After that, line up your ruler on the lines and score along them using your x-acto/craft/stanley knife. I found you need to score about 5-6 times for each line to cut through to the wood underneath. Again, watch those edges when you're done!
Repeat for all 4 lines and you should end up with 3 equal thickness aluminium strips.
Put on a pair of thick garden gloves and roll the thin, jagged offcuts into a small ball, wrap them in foil and you can recycle them.
Step 4: Joining Strips Together
Use a pair of pliers to crimp (squeeze together) the 2 metal strips. At this stage (as I discovered later), it's a good idea to use pliers to fold this join over on itself to make it stronger.
Give the join a wiggle, and if it moves around a lot, add a staple over the join to hold the pieces together more securely.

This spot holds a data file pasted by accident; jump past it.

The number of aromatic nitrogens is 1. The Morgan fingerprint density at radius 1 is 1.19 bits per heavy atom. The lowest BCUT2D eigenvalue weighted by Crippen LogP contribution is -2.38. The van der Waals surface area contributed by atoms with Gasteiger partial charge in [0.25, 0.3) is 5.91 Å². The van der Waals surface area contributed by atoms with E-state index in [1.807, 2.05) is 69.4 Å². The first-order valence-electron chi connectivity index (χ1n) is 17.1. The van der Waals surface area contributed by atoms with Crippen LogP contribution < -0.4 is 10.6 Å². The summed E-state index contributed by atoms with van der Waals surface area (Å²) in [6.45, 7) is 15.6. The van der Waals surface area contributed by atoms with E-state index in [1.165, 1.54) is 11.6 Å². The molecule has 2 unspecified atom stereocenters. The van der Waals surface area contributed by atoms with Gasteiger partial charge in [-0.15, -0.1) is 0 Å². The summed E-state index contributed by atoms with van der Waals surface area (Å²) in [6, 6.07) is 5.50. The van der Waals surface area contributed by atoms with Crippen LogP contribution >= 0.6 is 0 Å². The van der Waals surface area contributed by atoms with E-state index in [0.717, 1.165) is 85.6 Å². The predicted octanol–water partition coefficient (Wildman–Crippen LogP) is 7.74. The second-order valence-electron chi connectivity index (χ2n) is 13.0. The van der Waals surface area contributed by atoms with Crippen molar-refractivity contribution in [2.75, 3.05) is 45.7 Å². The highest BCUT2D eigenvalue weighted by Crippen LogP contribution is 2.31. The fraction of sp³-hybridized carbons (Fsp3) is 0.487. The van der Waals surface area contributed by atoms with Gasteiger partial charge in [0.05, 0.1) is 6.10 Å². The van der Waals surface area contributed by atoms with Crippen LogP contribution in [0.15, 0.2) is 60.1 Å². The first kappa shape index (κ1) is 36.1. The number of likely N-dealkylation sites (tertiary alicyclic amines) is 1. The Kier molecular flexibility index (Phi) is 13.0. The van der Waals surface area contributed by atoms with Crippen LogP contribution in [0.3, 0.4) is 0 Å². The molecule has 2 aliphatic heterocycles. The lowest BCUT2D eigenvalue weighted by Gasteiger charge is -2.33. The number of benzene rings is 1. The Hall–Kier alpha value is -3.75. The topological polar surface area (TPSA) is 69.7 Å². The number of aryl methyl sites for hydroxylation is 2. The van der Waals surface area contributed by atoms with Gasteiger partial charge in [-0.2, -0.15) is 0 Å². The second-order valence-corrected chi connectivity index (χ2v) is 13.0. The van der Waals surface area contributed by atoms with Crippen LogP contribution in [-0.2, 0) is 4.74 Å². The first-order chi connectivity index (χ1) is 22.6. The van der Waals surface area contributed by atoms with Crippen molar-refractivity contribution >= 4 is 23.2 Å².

Step 5: Sketch Your Ghoulish Ghostie!
Step 6: Bending Your Mould
Leave about 1-2cm of metal unbent at the end to allow you to join the other end once your bend your way around the ghostie's body.
Try to keep the shape of your sketch, but don't worry if it goes out of line a bit. Just crimp or bend it back in/out gently using fingers, pen or pliers, watching your fingers all the while.
Once you bend your way around its body, hold the tail ends together with that extra bit you left poking out.
Use your pliers to crimp these ends twice over on themselves to hold them strongly in place.
Place your mould onto something flat and check to see if it sits nice and flatly. If it it raised up, then your beads will flow underneath later on!
Gently bend the sides up/down as you need to until your mould sits as flat as you can make it.
Step 7: Adding Your Ghostie's Features
To make the eyes, take that other aluminium strip we had left over and cut about an inch off it.
Using your finger, very carefully, bend it in on itself until you can curl in tightly into a long cylinder. Rolling it around a round pencil or pen can help achieve this shape quickly.
Repeat this once more and you'll have your two eyes!